Although the USNS Mercy has 1,000 beds and a crew of 800, making it the largest hospital in L.A., only 15 patients have boarded it since it anchored here last Friday to take pressure off overburdened local hospitals by caring for COVID-negative patients.
At a Department of Defense press conference Thursday, the Mercy’s commanding officer, Captain John R. Rotruck, told reporters via phone that the hospital has only actually been active for four days, and that the disparity between the ship’s seeming rush to get here and its minuscule intake was by design.
Pointing out that five of the 15 patients have already been discharged, Rotruck said, “I think the take-home message there is that we are actually able to bring patients aboard and also to discharge them effectively to generate that patient throughput so we can continue to effectively act as a relief valve for the local hospitals. If we were not able to discharge patients effectively we would essentially fill up and then no longer be of any use.”
When a reporter said that Mercy’s overnight arrival from San Francisco with so few people being treated thus far could look to some like political grandstanding by Governor Gavin Newsom, Captain Rotruck countered that his D.o.D. bosses “wanted to get the capability and capacity in place early, before the hospitals in the local area were already overwhelmed, so we could establish some relationships and make sure the processes were sound to get the patients to the ship, so that when the capacity demand really increases, we’ll be ready.”
It’s the responsibility of local hospitals to refer patients to the Mercy through an already existing county medical alert system, Rotruck said, adding, “We’re here in support of FEMA and the state of California, so we’re ready to answer whatever that demand signal is. If that demand signal ramps up, we’ll certainly be ready to accommodate that.”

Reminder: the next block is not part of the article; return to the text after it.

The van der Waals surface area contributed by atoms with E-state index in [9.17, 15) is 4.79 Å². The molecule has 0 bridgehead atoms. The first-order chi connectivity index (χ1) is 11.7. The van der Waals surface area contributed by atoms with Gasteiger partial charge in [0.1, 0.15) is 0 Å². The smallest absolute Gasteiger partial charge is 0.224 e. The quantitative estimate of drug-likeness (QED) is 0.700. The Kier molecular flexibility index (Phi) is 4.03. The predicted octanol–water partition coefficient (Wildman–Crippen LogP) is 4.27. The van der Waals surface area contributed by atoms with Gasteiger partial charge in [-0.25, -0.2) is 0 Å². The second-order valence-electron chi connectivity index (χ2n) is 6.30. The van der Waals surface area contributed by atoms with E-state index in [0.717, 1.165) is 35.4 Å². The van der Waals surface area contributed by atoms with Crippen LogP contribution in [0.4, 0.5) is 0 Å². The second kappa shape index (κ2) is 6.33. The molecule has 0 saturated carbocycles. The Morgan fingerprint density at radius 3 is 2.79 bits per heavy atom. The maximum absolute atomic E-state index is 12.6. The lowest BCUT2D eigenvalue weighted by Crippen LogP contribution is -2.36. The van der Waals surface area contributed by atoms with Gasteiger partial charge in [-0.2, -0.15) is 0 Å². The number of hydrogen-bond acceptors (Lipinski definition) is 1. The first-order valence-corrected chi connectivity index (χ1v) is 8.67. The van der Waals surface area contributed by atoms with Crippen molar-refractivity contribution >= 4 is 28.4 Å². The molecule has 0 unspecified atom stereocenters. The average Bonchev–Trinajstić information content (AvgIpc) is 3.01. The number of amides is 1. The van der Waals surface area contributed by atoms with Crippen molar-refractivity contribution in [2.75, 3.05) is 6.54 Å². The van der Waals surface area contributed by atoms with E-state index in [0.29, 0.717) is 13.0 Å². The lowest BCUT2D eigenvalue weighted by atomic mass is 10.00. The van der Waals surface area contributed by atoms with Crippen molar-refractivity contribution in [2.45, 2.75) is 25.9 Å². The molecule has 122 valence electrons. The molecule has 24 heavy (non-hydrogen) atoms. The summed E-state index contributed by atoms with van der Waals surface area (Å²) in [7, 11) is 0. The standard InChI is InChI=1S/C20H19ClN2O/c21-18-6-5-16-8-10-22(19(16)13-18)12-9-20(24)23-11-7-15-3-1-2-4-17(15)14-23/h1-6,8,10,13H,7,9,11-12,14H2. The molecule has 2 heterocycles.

Also up to land-based hospitals is testing patients fro COVID-19, since the Mercy will not take on anyone who doesn’t test negative for the infection.
“We are not performing that test here,” Rotruck said. “The local referring hospital is actually screening and testing the patient before they are transferred.”
Asked if the patients who’ve come aboard so far include gunshot victims and people with broken legs, Rotruck replied, “Yes and yes to all of that. It’s people who been in traumatic accidents who are now recovering, people who have gastrointestinal, heart and lung problems. So pretty much the gambit of patients you would expect to see in a community hospital.”
Should the time ever come that the Mercy is told to take on pandemic victims, Captain Rotruck said his crew would be ready: “If FEMA, in coordination with the state of California, decides that our mission should change, that we should start accepting COVID patients, then we will take action on that.”